Just to end the back and forth about LCD "burn-in" existing, let's get everyone up to date

    LCDs do actually suffer from what is called Image Persistence, which is their version of "burn in". However, this is rarely a permanent issue and usually goes away over time or with some help.
    THIS.

    Sheesh, LCD burn-in. It's physically impossible. There's nothing to "burn" in. The light is behind the display--hence the term "backlit"--and the LCD simply filters the light into an image. Image persistence occurs when a liquid crystal is left in the same configuration for a prolonged period of time, but it is absolutely NOT the same thing as burn in and is usually temporary.

    Burn in is just that: An image being literally burned into the phosphors of a CRT or plasma display. It is a permanent condition. You can turn the display off and still see the burned in image, because it is indeed burned into the glass.

    Anyway, now that that's straightened out, the reason that the units that were sent in for repairs were returned without any work being done on them is because while they were in transit, they were presumably turned off, allowing the liquid crystals to relax, thereby alleviating the image persistence issue. Leaving it off for an extended amount of time was what fixed it, not the fact that it was sent to HP. You could have shipped it to your grandma and back and it would have been just as fixed.

    Or you could just leave it off for the same amount of time.
    Touchscreens are a fad.
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    #55  
    LMFAO @whoever said SAMOLED is not LED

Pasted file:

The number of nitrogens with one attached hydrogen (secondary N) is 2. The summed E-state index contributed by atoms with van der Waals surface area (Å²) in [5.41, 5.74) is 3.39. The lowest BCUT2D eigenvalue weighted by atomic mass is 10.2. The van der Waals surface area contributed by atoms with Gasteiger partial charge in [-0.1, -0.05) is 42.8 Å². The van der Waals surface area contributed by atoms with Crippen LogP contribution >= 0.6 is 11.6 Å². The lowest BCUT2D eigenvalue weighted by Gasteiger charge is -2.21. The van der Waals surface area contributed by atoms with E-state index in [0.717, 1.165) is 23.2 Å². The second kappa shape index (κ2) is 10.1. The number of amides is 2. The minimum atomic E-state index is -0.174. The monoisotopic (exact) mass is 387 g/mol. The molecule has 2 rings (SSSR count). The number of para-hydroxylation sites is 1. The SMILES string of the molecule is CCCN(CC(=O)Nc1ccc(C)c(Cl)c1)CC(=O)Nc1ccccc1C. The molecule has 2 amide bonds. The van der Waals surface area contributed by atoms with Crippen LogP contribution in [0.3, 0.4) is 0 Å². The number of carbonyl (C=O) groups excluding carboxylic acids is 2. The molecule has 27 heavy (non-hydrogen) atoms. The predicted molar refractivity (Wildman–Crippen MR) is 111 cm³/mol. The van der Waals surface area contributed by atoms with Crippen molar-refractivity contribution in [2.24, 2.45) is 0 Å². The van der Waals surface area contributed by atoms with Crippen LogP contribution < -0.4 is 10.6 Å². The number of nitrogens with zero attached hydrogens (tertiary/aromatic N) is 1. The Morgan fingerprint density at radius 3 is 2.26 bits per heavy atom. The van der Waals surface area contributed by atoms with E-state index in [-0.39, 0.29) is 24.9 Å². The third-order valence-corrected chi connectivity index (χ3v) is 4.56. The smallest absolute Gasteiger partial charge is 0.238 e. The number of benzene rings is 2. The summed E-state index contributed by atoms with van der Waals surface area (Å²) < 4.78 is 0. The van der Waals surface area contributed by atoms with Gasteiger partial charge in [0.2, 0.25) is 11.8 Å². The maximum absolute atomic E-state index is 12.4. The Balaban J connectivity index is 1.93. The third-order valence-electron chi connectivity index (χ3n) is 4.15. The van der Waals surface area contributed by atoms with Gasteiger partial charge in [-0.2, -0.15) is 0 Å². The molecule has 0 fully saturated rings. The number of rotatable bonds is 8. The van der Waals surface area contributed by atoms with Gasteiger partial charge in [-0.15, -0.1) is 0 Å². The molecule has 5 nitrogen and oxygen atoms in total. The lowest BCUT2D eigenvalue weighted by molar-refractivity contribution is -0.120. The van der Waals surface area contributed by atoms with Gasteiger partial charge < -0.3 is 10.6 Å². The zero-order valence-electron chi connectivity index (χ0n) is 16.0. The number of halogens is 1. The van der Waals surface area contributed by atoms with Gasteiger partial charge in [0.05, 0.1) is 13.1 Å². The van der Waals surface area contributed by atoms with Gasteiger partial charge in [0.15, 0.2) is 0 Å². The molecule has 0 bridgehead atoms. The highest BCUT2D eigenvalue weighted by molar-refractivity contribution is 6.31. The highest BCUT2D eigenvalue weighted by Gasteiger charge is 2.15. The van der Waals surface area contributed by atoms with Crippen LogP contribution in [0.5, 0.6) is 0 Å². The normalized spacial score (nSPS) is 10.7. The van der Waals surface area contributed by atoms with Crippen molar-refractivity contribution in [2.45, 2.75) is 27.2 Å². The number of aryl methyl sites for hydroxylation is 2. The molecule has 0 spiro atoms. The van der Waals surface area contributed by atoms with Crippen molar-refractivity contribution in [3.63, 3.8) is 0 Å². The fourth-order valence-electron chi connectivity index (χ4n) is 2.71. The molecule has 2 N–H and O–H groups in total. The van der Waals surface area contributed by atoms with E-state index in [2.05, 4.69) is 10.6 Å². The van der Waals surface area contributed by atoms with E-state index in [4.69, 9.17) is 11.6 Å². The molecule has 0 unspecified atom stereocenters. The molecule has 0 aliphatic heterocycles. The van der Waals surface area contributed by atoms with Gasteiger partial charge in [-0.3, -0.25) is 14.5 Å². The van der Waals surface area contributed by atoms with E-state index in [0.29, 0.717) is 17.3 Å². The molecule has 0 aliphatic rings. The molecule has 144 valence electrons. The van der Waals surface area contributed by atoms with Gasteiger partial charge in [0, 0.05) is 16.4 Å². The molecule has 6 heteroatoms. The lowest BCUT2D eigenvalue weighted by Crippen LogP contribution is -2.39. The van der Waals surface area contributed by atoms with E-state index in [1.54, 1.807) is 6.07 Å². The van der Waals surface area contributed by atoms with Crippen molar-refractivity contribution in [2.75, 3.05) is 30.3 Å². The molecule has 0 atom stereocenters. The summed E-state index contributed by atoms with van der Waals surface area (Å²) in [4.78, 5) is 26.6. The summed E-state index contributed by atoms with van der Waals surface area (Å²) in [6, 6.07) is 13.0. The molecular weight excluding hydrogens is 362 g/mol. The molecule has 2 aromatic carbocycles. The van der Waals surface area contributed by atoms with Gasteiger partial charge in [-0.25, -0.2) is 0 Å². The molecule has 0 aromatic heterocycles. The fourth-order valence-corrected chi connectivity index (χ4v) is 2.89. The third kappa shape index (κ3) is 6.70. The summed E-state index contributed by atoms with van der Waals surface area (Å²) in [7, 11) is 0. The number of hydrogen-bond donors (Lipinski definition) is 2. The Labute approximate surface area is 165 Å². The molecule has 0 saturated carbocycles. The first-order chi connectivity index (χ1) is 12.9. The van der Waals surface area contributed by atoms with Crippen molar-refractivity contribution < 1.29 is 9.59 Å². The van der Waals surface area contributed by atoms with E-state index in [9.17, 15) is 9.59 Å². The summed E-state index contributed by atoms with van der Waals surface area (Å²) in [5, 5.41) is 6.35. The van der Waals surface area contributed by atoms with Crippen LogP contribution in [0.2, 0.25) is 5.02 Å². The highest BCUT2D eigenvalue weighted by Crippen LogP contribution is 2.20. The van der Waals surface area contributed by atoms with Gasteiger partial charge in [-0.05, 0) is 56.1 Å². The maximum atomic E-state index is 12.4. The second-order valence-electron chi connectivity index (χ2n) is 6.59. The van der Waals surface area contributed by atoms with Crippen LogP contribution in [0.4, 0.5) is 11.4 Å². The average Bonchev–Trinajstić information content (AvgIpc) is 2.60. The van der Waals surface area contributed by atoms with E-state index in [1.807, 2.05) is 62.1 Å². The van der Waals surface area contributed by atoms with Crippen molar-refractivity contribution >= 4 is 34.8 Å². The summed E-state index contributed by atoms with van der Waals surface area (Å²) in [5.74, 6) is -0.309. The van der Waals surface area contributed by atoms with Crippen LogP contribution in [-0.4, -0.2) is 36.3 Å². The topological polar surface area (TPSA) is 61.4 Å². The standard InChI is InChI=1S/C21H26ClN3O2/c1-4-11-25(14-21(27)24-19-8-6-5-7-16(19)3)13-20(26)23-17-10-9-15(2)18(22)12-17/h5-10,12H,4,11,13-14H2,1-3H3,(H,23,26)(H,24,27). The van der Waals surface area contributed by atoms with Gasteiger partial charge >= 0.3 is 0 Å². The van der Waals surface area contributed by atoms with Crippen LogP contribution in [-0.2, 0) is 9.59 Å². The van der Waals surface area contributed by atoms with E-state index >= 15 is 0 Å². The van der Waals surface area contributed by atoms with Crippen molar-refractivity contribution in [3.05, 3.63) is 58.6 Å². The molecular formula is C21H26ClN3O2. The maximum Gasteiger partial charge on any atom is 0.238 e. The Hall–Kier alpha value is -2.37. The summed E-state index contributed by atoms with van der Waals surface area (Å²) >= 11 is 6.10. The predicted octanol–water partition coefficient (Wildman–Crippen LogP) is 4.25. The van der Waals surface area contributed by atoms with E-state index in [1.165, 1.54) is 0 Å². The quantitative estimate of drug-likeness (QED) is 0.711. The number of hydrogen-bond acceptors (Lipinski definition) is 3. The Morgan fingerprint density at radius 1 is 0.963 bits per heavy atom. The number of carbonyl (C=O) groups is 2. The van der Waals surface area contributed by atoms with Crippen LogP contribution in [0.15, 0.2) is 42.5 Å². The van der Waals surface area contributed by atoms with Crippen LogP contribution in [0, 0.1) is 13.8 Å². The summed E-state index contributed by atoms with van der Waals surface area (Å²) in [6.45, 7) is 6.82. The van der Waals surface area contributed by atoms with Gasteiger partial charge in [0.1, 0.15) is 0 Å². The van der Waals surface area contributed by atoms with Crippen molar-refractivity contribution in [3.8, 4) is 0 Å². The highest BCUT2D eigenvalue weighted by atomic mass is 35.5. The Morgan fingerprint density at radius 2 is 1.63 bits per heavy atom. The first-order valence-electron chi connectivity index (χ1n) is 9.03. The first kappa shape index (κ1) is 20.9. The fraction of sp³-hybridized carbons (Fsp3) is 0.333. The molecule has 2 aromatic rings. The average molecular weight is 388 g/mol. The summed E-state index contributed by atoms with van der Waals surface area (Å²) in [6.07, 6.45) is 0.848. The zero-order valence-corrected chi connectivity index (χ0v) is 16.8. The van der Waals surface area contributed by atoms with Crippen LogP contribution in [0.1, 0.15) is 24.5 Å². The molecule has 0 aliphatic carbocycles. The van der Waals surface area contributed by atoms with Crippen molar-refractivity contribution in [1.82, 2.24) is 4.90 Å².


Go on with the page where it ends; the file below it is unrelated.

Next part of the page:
thanks for the laugh.
  16. #56  
    When talking about displays, OLED is so different from LED that they may as well be two completely different things. When someone is talking about an "LED" display, they are usually talking about an LCD panel with a white LED backlight. Usually. There are actual full-LED displays, but those are usually large format displays such as billboards and the like.

    An OLED display, however, has no backlight at all. Each OLED element provides its own lighting. This is why OLED displays are able to achieve deeper blacks than backlit LED/LCD displays, which have a light shining behind them at all times.
    Touchscreens are a fad.
  17. paul-c's Avatar
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    #57  
    I don't even get burn-in on my Panasonic plasma. Never thought I'd be on a thread about burn-in on precentral.
  18. #58  
    Quote Originally Posted by paul_c View Post
    I don't even get burn-in on my Panasonic plasma. Never thought I'd be on a thread about burn-in on precentral.
    It is possible to get burn-in on a plasma, so be careful. Most of the newer ones have special software that alleviates it but it can still happen. Personally I don't think we should have ever dumped CRT, which is still the superior technology. I understand some people wanting LCD or plasma for the smaller sized set, but there are those of us that would be willing to trade a huge, heavy set for a superior picture.

    -Typed from my PC, using a Samsung SyncMaster 997DF CRT.
    Touchscreens are a fad.
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    #59  
    Quote Originally Posted by Syndil View Post
    It is possible to get burn-in on a plasma, so be careful. Most of the newer ones have special software that alleviates it but it can still happen. Personally I don't think we should have ever dumped CRT, which is still the superior technology. I understand some people wanting LCD or plasma for the smaller sized set, but there are those of us that would be willing to trade a huge, heavy set for a superior picture.

    -Typed from my PC, using a Samsung SyncMaster 997DF CRT.
    My sony xbr 960 crt was the heaviest thing in my apartment and had convergence issues. Even when repaired it is just too much of a hastle. after 30" crt's just plain suck.


    Oh and yes, I have MAJOR permanent Burn-in on my touchpad.
  20. #60  
    I wonder if the extra induction field generated by the Touchstone is in some way affecting the TouchPad screen also?
    It appears to have been reduced in 3.0.4.